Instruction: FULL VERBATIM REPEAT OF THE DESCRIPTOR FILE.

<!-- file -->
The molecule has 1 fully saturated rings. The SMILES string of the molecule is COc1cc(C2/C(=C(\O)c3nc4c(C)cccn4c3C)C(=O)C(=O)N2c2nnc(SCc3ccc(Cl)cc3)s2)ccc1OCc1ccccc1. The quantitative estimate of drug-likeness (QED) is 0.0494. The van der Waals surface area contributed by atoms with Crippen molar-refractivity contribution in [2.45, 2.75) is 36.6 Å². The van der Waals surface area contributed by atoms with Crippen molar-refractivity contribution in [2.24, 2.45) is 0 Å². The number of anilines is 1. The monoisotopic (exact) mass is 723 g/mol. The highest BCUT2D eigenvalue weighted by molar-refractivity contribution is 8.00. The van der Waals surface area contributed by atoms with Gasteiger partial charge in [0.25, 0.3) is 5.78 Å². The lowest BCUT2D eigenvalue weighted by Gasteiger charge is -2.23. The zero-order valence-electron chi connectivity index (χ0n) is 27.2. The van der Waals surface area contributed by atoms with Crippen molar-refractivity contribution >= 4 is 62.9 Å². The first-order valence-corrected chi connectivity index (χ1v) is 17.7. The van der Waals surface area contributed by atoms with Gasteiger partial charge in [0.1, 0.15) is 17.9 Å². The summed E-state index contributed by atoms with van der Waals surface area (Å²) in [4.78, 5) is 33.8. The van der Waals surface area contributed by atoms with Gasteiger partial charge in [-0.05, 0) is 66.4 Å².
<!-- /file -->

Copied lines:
The molecule has 1 fully saturated rings. The SMILES string of the molecule is COc1cc(C2/C(=C(\O)c3nc4c(C)cccn4c3C)C(=O)C(=O)N2c2nnc(SCc3ccc(Cl)cc3)s2)ccc1OCc1ccccc1. The quantitative estimate of drug-likeness (QED) is 0.0494. The van der Waals surface area contributed by atoms with Crippen molar-refractivity contribution in [2.45, 2.75) is 36.6 Å². The van der Waals surface area contributed by atoms with Crippen molar-refractivity contribution in [2.24, 2.45) is 0 Å². The number of anilines is 1. The monoisotopic (exact) mass is 723 g/mol. The highest BCUT2D eigenvalue weighted by molar-refractivity contribution is 8.00. The van der Waals surface area contributed by atoms with Gasteiger partial charge in [0.25, 0.3) is 5.78 Å². The lowest BCUT2D eigenvalue weighted by Gasteiger charge is -2.23. The zero-order valence-electron chi connectivity index (χ0n) is 27.2. The van der Waals surface area contributed by atoms with Crippen molar-refractivity contribution >= 4 is 62.9 Å². The first-order valence-corrected chi connectivity index (χ1v) is 17.7. The van der Waals surface area contributed by atoms with Gasteiger partial charge in [0.1, 0.15) is 17.9 Å². The summed E-state index contributed by atoms with van der Waals surface area (Å²) in [4.78, 5) is 33.8. The van der Waals surface area contributed by atoms with Gasteiger partial charge in [-0.05, 0) is 66.4 Å².